“You cannot bore people into buying your product you can only interest them in buying it…” David Ogilvy
As with anything in marketing, your journey starts with the person you’re trying to sell to – your customer. This defines everything: what you’re selling, where you’re selling it, how you’re selling it and even when you’re selling it.
Without a target market, you have no sales so it makes sense then that defining your customer, followed by where you are likely to reach them, are the first steps when defining a marketing strategy for your travel company.
Now you know who you’re trying to reach, and you know where they ‘play’ – it’s time to clean house and that entails figuring out what makes you different to your competitors. Why would I buy from Travel Company A vs Travel Company B? Are you selling the same destinations? The same services? What is your Unique Selling Point?
As a departure point, a SWOT Analysis is usually a good way to determine your strengths, weaknesses, opportunities and threats so that you can define what makes you different – your unique hook that your customers will find valuable and prompt them to work with you instead of your competitors. It will show you how to best market your travel company.
Remember, if you are promising your customer certain things in your marketing message, it is essential that your brand promise is what they will experience when engaging with your brand. If you buy a particular brand, you are buying that promise of efficiency, innovation, credibility, etc… This is why it is so important to get your house in order before you invite people to attend your party so that they are not disappointed when they arrive and leave.
Now that you know who you want to invite, where to send their invitation and that your house is spick and span, you can invite your customers to attend in the places you know you’ll find them. That generally includes such platforms as social media, online media, the mainstream press, and through your community and partners, among others.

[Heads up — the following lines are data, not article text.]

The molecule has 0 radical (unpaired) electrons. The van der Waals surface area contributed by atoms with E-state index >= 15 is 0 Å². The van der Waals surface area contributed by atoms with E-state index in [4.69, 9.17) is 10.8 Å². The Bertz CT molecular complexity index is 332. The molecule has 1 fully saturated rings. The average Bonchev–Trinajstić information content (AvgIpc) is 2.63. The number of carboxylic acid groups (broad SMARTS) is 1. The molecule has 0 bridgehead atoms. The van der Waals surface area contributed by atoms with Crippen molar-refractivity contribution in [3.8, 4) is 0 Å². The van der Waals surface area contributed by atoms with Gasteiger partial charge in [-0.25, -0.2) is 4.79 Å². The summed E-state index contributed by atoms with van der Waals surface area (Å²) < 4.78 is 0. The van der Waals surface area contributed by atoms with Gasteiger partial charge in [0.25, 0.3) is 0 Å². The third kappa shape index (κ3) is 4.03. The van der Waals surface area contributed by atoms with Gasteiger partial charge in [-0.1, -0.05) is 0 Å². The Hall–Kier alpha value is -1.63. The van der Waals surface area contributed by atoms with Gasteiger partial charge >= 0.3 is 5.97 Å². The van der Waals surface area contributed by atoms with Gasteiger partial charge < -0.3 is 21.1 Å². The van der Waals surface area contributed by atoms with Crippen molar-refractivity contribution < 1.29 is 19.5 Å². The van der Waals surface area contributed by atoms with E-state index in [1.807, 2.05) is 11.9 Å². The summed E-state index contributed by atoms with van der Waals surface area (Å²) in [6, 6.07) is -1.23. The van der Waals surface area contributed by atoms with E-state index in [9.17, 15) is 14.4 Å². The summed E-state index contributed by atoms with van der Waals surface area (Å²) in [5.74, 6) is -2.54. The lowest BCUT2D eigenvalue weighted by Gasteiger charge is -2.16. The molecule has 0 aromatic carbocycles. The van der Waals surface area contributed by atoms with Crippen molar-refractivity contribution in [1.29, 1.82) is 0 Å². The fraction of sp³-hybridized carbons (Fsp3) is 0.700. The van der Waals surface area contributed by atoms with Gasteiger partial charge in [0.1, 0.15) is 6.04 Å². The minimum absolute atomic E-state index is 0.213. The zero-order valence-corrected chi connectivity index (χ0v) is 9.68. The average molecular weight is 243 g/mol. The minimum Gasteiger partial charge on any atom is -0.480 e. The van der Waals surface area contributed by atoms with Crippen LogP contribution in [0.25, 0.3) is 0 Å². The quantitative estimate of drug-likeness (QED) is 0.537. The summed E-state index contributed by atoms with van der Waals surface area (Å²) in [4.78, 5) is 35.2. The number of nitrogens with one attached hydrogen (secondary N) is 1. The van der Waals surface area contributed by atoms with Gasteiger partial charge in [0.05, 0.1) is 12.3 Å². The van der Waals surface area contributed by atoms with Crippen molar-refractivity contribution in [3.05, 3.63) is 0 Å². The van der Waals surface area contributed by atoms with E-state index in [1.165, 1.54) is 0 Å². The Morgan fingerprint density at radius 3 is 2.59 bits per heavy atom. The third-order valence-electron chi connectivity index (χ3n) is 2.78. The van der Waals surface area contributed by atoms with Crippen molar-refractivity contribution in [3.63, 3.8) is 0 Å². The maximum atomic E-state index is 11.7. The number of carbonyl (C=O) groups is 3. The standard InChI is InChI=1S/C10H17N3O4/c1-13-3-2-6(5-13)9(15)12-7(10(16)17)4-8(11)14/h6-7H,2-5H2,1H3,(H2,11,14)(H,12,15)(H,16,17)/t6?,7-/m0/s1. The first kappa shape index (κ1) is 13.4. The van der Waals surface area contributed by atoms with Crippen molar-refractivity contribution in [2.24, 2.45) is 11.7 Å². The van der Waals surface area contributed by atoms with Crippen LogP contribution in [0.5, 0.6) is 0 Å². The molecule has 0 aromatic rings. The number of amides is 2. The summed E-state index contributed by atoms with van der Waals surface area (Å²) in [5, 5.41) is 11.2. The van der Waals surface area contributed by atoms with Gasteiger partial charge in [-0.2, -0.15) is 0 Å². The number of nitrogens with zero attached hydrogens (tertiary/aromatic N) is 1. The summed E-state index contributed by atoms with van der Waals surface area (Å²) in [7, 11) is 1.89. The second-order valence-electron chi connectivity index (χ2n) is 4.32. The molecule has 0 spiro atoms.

If you think of a bicycle wheel: Your website and office become the hub to which you will direct all your traffic and your marketing tactics become the spokes. By marketing tactics, you could use an email newsletter which directs readers to your website and special packages; a Facebook post that takes your visitor to a contact us page; or even an advert on Google that directs to a blogpost on why you’re the best travel company in town.
Although ad hoc campaigns are always going to be running due to last-minute availability, deals that suppliers send through and peak demand, it is best to have a basic framework for the year – probably quarterly – where you define a theme, e.g. Cruising and related target market, message, branding and platforms these will be rolled out on.
Lastly, marketing is all about measurability. Whatever you do, ensure that you do as much ‘testing’ as you can to see where the sweet spot lies, e.g. What’s the best day of the week and time to send a newsletter or post something on social media? How long should it be? What are the calls to action that work best?